Menlowe Ballet continues its tradition of tapping into the star talent of the Bay Area ballet world with the choice of Dennis Nahat as guest choreographer for its April 4-6 production, "Transcendence."
A former principal dancer with the American Ballet Theater and the longtime artistic director of Ballet San Jose, which he founded, Mr. Nahat recently worked with Menlowe Ballet dancers in the company's Menlo Park studio in preparation for the performance of his acclaimed "Pas de Cinq."
The spring production, staged in the Menlo-Atherton Performing Arts Center, will also include the premiere of Menlowe Ballet artistic director and co-founder Michael Lowe's individual work, "Transcendence," and a reprise of his dynamic and well-received "Tribute," which debuted at the company's November show, "Lineage."
In response to sold-out performances last fall, the Menlowe Ballet has added a fourth performance to the spring production, with matinees on Saturday and Sunday in addition to the Friday and Saturday evening shows, said Lisa Shiveley of Atherton, the company's co-founder and executive director.
Mr. Lowe, who during his dancing career was a star performer and choreographer with the Oakland Ballet, has created numerous dances for Menlowe Ballet, including "Double Happiness," "Serei," and "Cirque." But Ms. Shiveley said the company also wants to feature the work of guest choreographers, and "we always wanted to do something with Dennis."
"We courted him," she said. "He was on our dream list -- and it's a great marriage."
Mr. Nahat said he's known Mr. Lowe for years, and was eager to work with the company. "Everything they do is dynamite," he said in a recent interview. "Their work is as good as (that of) any Bay Area company dancing now."
The "Pas de Cinq" to be featured in the April production is from a full-length "Swan Lake" Mr. Nahat created in the late 1980s. The piece "is in lieu of the 'Pas de Trois'" from a traditional version of the ballet, but "is more streamlined in that it reduces the number of princesses dancing," he said. "I always felt there were too many princesses," he added wryly.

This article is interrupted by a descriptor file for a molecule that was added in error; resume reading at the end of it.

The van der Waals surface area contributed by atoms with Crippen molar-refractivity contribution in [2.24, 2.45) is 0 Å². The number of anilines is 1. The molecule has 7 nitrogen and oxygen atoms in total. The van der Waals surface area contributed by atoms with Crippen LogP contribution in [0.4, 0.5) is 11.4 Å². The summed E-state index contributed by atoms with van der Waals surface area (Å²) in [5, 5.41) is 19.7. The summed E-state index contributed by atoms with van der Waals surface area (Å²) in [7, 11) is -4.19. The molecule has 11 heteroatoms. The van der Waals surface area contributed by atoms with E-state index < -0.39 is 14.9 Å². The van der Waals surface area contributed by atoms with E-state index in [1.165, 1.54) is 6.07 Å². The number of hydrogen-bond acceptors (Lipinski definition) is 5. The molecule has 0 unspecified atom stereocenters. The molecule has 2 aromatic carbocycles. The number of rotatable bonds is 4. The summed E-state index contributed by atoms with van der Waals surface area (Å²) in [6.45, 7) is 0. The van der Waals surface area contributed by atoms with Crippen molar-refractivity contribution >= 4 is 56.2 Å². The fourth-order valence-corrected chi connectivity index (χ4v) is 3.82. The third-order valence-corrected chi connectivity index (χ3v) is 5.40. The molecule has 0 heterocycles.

The "Pas de Cinq" is a longer piece than the segment it replaces in "Swan Lake." "It's a nice little excerpt that can be performed by itself," he said.
Mr. Nahat was recruited to dance with the Joffrey Ballet while still a teenager studying dance and music at the Juilliard School. He trained with such luminaries as Martha Graham, Jose Limon, Martha Hill, and Anna Sokolow.
He co-founded the School of the Cleveland Ballet in 1972, and the Cleveland Ballet four years later. He was serving as artistic director of that company when he created a joint venture between Cleveland and San Jose. The local company was known as the San Jose Cleveland Ballet, later becoming Ballet San Jose Silicon Valley, and in 2000, Ballet San Jose.
His achievements in the world of choreography include more than 100 works for ballet, opera, Broadway, film, and television. His "Blue Suede Shoes," set to 36 Elvis Presley songs, aired on the PBS television series Dance in America and was nominated for two Emmy awards.
After leaving Ballet San Jose in 2012, he founded the San Jose-based nonprofit Theatre Ventures International School and Productions.
Michael Lowe's choreography has also earned him high and wide praise. Although his thematic range is broad, he is noted for a contemporary form that borrows from classical dance, but is rooted in cultural themes.
The dance "Transcendence," which receives its premiere with this production, is an example. Describing its genesis, Mr. Lowe writes: "In 2001, I traveled alone to China on a research project for a new cultural ballet that I was choreographing for Oakland Ballet. One evening ... some locals took me to visit a Shanghai nightclub.
"The ambiance inside this club was immediately otherworldly, edgy, and mysterious, and made me feel, and somewhat fear, that at any time, anything might happen.
"In 'Transcendence,' I attempt to capture this atmosphere, pairing it with a choreographic idea that's been percolating in my mind for a while. We all hear stories about senseless acts committed when human emotions overcome judgment, empathy and humanity. Here, I explore this tragic human weakness and its consequences, contrasting it with that which calls upon us to transcend our human failings and limitations."
If you go
"Transcendence," the spring production of Menlowe Ballet, will be performed Friday through Sunday, April 4-6, in the Menlo-Atherton Performing Arts Center at Menlo-Atherton High School, 555 Middlefield Road in Atherton. Tickets are $28-$48, and may be purchased at menloweballet.org or by calling 800-595-4849.